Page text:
For the many that have been able to see through this Matrix and have taken on active roles as Morpheus or Trinity or even Neo on a local, national or even a world-wide level representing the Hip Hop community, this decade has delivered to us both great disappointments and great accomplishments. In fact, many at times it has been while working against the factors that cause some of our greatest of disappointments that we have discovered some of our greatest blessings. In the past decade, what has indeed been a blessing has been the development of various conferences throughout the country calling on Hip Hop activists to address some of our gravest ailments. It has been through these conferences that we have become more fully aware that we are not alone in this work and have been given the opportunity to network with hard working people from various parts who seek to improve the quality of life of their communities in a similar fashion. While there have been many success stories stemming from the networking, too many among us remain stagnant as we seek to continue to live within the confines of our own minds, focusing more on the way things should be and paying very little attention to the way things actually are. A good doctor must first be able diagnose the cause of a problem in order to prescribe a solution.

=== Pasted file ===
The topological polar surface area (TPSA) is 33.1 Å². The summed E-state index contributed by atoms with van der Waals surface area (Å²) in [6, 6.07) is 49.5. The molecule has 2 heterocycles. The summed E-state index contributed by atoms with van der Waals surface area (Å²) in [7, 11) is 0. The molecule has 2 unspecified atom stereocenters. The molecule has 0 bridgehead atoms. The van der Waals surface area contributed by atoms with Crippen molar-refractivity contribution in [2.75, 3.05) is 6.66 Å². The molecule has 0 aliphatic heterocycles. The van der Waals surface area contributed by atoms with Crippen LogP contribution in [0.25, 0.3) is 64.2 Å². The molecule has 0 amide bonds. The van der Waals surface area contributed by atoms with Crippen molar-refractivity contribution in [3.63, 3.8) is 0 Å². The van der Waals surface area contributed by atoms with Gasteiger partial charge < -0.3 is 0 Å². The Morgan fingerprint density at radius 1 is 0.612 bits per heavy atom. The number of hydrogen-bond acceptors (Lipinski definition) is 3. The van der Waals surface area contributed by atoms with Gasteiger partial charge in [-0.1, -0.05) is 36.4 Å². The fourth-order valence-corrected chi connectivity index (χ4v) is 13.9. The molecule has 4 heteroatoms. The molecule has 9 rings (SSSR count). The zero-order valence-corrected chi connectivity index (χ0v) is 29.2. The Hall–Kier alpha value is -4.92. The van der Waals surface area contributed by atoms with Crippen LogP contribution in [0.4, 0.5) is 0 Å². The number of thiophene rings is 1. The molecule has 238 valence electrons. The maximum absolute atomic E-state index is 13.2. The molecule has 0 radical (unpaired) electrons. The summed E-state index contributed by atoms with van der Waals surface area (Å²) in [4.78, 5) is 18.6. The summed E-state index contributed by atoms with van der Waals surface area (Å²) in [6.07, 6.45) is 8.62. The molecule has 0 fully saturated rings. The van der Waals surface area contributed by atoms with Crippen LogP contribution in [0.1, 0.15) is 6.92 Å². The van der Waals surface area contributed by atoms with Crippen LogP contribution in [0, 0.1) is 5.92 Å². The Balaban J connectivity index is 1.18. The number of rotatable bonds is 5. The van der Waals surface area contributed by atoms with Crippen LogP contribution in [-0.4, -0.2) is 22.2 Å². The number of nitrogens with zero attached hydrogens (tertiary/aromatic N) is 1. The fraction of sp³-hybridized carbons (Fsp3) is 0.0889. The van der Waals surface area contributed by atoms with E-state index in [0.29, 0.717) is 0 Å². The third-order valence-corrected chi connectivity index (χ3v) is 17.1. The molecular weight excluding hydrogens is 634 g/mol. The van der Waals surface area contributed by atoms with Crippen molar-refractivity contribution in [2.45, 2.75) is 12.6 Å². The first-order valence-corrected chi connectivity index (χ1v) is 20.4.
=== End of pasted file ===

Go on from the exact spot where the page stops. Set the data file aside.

Let us be mindful that for every minute that we waste writing blogs in which we backbite and argue back and forth with armchair elites about meaningless things, another youth is violently and senselessly killed. New statistics show that there was a 40 percent increase of the murder of young Black males between the ages 14 to 17 from 2000 to 2007. For every minute that we waste while ragingly (and simply) complaining about how we are not getting enough notice for our work, another young woman is raped. One in six women (and one in three men) are sexually assaulted in their lifetime. For every minute that we waste writing and posting articles about particular politicians and community leaders “not being Hip Hop enough” another child dies as a result of malnutrition. In the United States 41 percent of African American children and 40 percent of Latino children suffer from chronic hunger. Also, according to the United Nations Development program, an African American baby in this nation’s capital has less of a chance of surviving its first year than a baby born in the severe poverty stricken urban areas of the state of Kerala in India.

In this year of the 9, let us take time to analyze the signs of change in our midst and use them as an inspiration to change or improve our own quality of life which would in effect aid us in cultivating vision to better serve our communities. It is vision and the high spirited hope for change that will also help inspire a new expression in the music and for more collaboration among artists and activists throughout the nation and the world to take place.